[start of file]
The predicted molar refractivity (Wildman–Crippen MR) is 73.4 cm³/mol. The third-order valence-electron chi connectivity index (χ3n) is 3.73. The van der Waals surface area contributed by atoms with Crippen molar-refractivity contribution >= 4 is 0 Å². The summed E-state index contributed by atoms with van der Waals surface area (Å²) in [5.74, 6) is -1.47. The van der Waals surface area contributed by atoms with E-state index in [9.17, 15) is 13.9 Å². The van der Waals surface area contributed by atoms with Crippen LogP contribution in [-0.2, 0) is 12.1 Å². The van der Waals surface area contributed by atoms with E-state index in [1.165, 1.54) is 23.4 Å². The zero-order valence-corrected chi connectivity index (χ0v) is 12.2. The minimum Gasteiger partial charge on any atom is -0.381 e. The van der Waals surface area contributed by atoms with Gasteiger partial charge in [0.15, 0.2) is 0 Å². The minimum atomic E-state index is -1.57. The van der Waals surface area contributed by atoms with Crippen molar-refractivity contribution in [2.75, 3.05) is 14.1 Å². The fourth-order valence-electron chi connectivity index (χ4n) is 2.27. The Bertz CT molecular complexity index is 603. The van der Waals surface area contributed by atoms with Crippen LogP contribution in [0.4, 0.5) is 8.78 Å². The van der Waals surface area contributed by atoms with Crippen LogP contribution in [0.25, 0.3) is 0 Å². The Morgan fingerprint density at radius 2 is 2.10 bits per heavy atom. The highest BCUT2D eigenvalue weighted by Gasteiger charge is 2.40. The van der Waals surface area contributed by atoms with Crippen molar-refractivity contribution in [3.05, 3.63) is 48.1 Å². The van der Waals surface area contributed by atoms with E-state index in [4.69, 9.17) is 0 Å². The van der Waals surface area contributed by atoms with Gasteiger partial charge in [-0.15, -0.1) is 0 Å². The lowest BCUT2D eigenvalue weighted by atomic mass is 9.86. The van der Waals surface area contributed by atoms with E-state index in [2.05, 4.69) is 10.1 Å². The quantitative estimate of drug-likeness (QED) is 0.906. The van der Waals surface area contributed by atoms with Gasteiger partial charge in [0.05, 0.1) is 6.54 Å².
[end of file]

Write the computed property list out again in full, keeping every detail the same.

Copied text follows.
The predicted molar refractivity (Wildman–Crippen MR) is 73.4 cm³/mol. The third-order valence-electron chi connectivity index (χ3n) is 3.73. The van der Waals surface area contributed by atoms with Crippen molar-refractivity contribution >= 4 is 0 Å². The summed E-state index contributed by atoms with van der Waals surface area (Å²) in [5.74, 6) is -1.47. The van der Waals surface area contributed by atoms with E-state index in [9.17, 15) is 13.9 Å². The van der Waals surface area contributed by atoms with Crippen LogP contribution in [-0.2, 0) is 12.1 Å². The van der Waals surface area contributed by atoms with E-state index in [1.165, 1.54) is 23.4 Å². The zero-order valence-corrected chi connectivity index (χ0v) is 12.2. The minimum Gasteiger partial charge on any atom is -0.381 e. The van der Waals surface area contributed by atoms with Gasteiger partial charge in [0.15, 0.2) is 0 Å². The minimum atomic E-state index is -1.57. The van der Waals surface area contributed by atoms with Crippen molar-refractivity contribution in [2.75, 3.05) is 14.1 Å². The fourth-order valence-electron chi connectivity index (χ4n) is 2.27. The Bertz CT molecular complexity index is 603. The van der Waals surface area contributed by atoms with Crippen LogP contribution in [0.4, 0.5) is 8.78 Å². The van der Waals surface area contributed by atoms with Crippen LogP contribution in [0.25, 0.3) is 0 Å². The Morgan fingerprint density at radius 2 is 2.10 bits per heavy atom. The highest BCUT2D eigenvalue weighted by Gasteiger charge is 2.40. The van der Waals surface area contributed by atoms with Crippen molar-refractivity contribution in [3.05, 3.63) is 48.1 Å². The van der Waals surface area contributed by atoms with E-state index in [4.69, 9.17) is 0 Å². The van der Waals surface area contributed by atoms with Gasteiger partial charge in [-0.15, -0.1) is 0 Å². The lowest BCUT2D eigenvalue weighted by atomic mass is 9.86. The van der Waals surface area contributed by atoms with E-state index in [2.05, 4.69) is 10.1 Å². The quantitative estimate of drug-likeness (QED) is 0.906. The van der Waals surface area contributed by atoms with Gasteiger partial charge in [0.05, 0.1) is 6.54 Å².